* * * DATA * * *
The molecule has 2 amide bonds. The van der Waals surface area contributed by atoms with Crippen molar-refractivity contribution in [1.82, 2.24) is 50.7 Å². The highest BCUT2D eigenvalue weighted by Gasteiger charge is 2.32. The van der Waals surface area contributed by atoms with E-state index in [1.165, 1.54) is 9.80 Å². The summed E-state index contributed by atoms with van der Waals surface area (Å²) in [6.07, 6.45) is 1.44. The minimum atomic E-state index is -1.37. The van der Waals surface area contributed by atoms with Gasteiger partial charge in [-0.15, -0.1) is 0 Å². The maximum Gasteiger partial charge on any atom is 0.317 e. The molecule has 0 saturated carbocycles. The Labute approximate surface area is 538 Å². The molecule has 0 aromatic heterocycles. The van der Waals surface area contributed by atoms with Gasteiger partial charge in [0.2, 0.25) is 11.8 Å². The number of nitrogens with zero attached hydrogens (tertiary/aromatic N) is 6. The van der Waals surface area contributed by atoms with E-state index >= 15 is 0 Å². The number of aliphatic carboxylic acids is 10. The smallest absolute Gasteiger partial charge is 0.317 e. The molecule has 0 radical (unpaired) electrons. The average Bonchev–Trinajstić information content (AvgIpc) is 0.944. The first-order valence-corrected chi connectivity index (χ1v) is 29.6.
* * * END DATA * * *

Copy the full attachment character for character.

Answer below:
The molecule has 2 amide bonds. The van der Waals surface area contributed by atoms with Crippen molar-refractivity contribution in [1.82, 2.24) is 50.7 Å². The highest BCUT2D eigenvalue weighted by Gasteiger charge is 2.32. The van der Waals surface area contributed by atoms with E-state index in [1.165, 1.54) is 9.80 Å². The summed E-state index contributed by atoms with van der Waals surface area (Å²) in [6.07, 6.45) is 1.44. The minimum atomic E-state index is -1.37. The van der Waals surface area contributed by atoms with Gasteiger partial charge in [-0.15, -0.1) is 0 Å². The maximum Gasteiger partial charge on any atom is 0.317 e. The molecule has 0 saturated carbocycles. The Labute approximate surface area is 538 Å². The molecule has 0 aromatic heterocycles. The van der Waals surface area contributed by atoms with Gasteiger partial charge in [0.2, 0.25) is 11.8 Å². The number of nitrogens with zero attached hydrogens (tertiary/aromatic N) is 6. The van der Waals surface area contributed by atoms with E-state index >= 15 is 0 Å². The number of aliphatic carboxylic acids is 10. The smallest absolute Gasteiger partial charge is 0.317 e. The molecule has 0 radical (unpaired) electrons. The average Bonchev–Trinajstić information content (AvgIpc) is 0.944. The first-order valence-corrected chi connectivity index (χ1v) is 29.6.